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U.S. TRIBES MORE REALISTIC ON INTERNET GAMBLING
Tuesday August 7,2012 : U.S. TRIBES MORE REALISTIC ON INTERNET GAMBLING
Faced by what many see as inevitable legalisation, tribes are reconsidering their opposition
The Washington state newspaper, News Tribune reported on changing US tribal attitudes to online gambling in an article over the weekend that engaged with tribes other than the high profile Morongo, which rose to prominence in California with attempts to corner the prospective online poker market in that state through land cardroom alliances
The article posits that tribal leaders are taking a more pragmatic view of online poker, fearing they might get left behind "in the rush to expand legalized gambling to the Internet."
To illustrate the change, the writer points to Tulalip Tribe secretary Glen Gobin, who only eight months ago told a Congressional hearing that the tribe was totally opposed to any form of online gambling, yet in July this year informed a Senate hearing that the tribes must be consulted on legalisation, and emphasised that they must be given equal chances to participate in the market.
The article quotes W. Ron Allen, chairman of the Washington Indian Gaming Association, which speaks for 27 federally recognised tribes, and chairman of the Jamestown S'Klallam tribe who revealed that the Washington tribes have set up a task force to study online gambling.
“Glen is a realist,” he said. “Inevitably, they’re going to pass something. I think tribes as a general observation would prefer that it not happen, but tribal leaders are being realistic.”
Asked for his opinion by the News Tribune, Poker Players Alliance executive director John Pappas said: "It's definitely safe to say that the tribes’ position is evolving on a federal solution.”
He went on to observe that recent moves by individual states have spurred the tribes to rethink their earlier opposition.
“They are not comfortable with the idea of having to go to a state to get licensed,” he said. “But now states … are beginning to move forward and tribal casinos could be left in the dust.”
Pappas opined that on the federal front, in the House backers already have enough votes to overturn the 6-year-old ban on Internet gambling. Texas Republican Rep. Joe Barton is leading the effort to pass an online gambling bill, he said, whilst in the Senate Democratic Senate Majority Leader Harry Reid of Nevada is working on a similar bill that could pass before the end of the year.
The well-researched article examines the pros and cons of state-by-state as opposed to federal legalisation, and the diverse opinions on who should regulate a legalised environment, noting that the PPA wants a federal solution for online poker only, with licensing and control through the U.S. Department of Commerce.
Gobin and many other tribal officials prefer the idea of regulation and licensing for their involvement to be left in the hands of the National Indian Gaming Commission, a federal agency that regulates the gambling operations of 237 tribes.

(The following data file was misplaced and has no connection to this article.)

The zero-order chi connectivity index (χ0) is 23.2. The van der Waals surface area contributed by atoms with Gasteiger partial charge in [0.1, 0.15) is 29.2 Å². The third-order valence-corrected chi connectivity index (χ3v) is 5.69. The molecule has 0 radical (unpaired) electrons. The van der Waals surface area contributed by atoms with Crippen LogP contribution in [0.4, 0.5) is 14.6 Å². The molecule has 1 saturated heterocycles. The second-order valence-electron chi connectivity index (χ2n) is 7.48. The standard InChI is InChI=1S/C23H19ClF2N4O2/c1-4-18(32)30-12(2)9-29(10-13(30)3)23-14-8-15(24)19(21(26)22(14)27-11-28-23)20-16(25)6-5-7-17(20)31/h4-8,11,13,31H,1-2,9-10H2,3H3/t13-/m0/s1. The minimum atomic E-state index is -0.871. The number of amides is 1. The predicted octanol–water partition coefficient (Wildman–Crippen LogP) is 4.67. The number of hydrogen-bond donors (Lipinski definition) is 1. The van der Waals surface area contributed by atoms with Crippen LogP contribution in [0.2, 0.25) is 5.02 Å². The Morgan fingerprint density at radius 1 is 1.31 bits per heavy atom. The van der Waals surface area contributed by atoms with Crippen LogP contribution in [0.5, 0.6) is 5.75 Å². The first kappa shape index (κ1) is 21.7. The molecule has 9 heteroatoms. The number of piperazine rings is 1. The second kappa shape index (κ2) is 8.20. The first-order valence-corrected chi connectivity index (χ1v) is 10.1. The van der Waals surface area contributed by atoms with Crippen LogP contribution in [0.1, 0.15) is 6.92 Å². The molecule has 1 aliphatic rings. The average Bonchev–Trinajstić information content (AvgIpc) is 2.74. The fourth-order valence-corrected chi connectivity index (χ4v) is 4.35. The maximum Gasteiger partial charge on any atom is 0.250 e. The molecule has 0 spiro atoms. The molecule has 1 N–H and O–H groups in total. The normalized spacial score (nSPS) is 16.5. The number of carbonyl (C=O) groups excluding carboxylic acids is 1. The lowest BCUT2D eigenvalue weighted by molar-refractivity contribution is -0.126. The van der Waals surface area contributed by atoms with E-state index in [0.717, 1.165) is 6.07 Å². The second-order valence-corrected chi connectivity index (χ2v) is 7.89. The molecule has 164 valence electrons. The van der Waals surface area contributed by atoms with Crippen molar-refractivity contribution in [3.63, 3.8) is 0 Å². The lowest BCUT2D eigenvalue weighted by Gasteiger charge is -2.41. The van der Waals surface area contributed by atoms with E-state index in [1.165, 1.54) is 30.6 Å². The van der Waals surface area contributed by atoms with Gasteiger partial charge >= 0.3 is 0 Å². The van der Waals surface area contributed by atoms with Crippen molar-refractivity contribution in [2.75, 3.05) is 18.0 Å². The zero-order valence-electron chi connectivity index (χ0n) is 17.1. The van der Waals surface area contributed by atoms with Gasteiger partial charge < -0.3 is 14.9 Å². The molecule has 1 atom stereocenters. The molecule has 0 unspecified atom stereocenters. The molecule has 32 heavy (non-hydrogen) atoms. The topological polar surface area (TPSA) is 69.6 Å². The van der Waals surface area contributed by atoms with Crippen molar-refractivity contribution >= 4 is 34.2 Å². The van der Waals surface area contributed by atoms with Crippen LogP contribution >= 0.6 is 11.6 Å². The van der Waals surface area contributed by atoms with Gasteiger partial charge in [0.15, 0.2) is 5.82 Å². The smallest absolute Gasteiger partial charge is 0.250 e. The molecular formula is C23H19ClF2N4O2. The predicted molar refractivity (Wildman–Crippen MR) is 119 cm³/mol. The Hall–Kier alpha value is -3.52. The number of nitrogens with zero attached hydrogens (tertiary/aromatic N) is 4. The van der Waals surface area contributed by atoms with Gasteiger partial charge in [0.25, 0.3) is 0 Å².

He is supported by Elizabeth Lohah Homer of the Osage Nation who says the National Indian Gaming Commission is “the ideal federal agency” to oversee online gaming. She warned that giving the job to any other agency “could prove disastrous” because of the long time it takes – years, or even decades – to get established.
The author claims that both camps are major spenders on the lobbying front, with the PPA paying out over $7.5 million since 2007, and hundreds of thousands more to individual political campaigns, and tribal interests donating over $20 million last year and $58 million to federal candidates since 1990.
Online poker activist, former Congressman and now PPA ambassador, Jon Porter, told the author that legalised online poker could help both commercial casinos and the tribes. He predicted that both will face a much greater threat from states that move to expand their lotteries to include online slot machines.
But he said Congress should accept the fact that Americans will gamble on the Internet.
“It’s clear that any industry which fails to embrace the Internet is doomed to failure,” Porter said. “Think of the struggles that newspapers have been going through, or how long it took the recording industry to effectively sell digital music.”
Two developments have ratcheted up the pressure for legalisation, the News Tribune article suggests: the Black Friday prosecutions in 2011 and the deals involving the US Justice Department that have followed; and the policy revision on the Wire Act by the Justice Department, announced in December 2011.
The latter in particular cleared the way for many states to begin legalising online gaming with less concern about a confrontation with federal laws.
The Mohegan tribe in Connecticutt is taking a pragmatic approach to internet gambling in this evolving new environment, the News Tribune article reports, quoting chairman Bruce Bozsum, who last month told the Senate Indian Affairs Committee that online gambling is “a reality in today’s digital world” and that the Mohegan Tribe prefers a federal solution and “is doing everything in our power to prepare for it.”
“Tribes should be extremely hesitant to entrust their economic futures to the tender mercies of the 50 states, many of whom are still in financial crisis and looking for new sources of revenue,” Bozsum said.
The author also points to Hawaii Democratic Sen. Daniel Akaka, the chairman of the Senate Indian Affairs Committee and a close ally of the tribes, who has unveiled a draft of his proposed Tribal Online Gaming Act - a measure that would allow federally recognised tribes to apply for licenses to operate online gambling.
Akaka wants to put the Department of Commerce in charge of online gaming, and suggests that the department create a new Office of Tribal Online Gaming.
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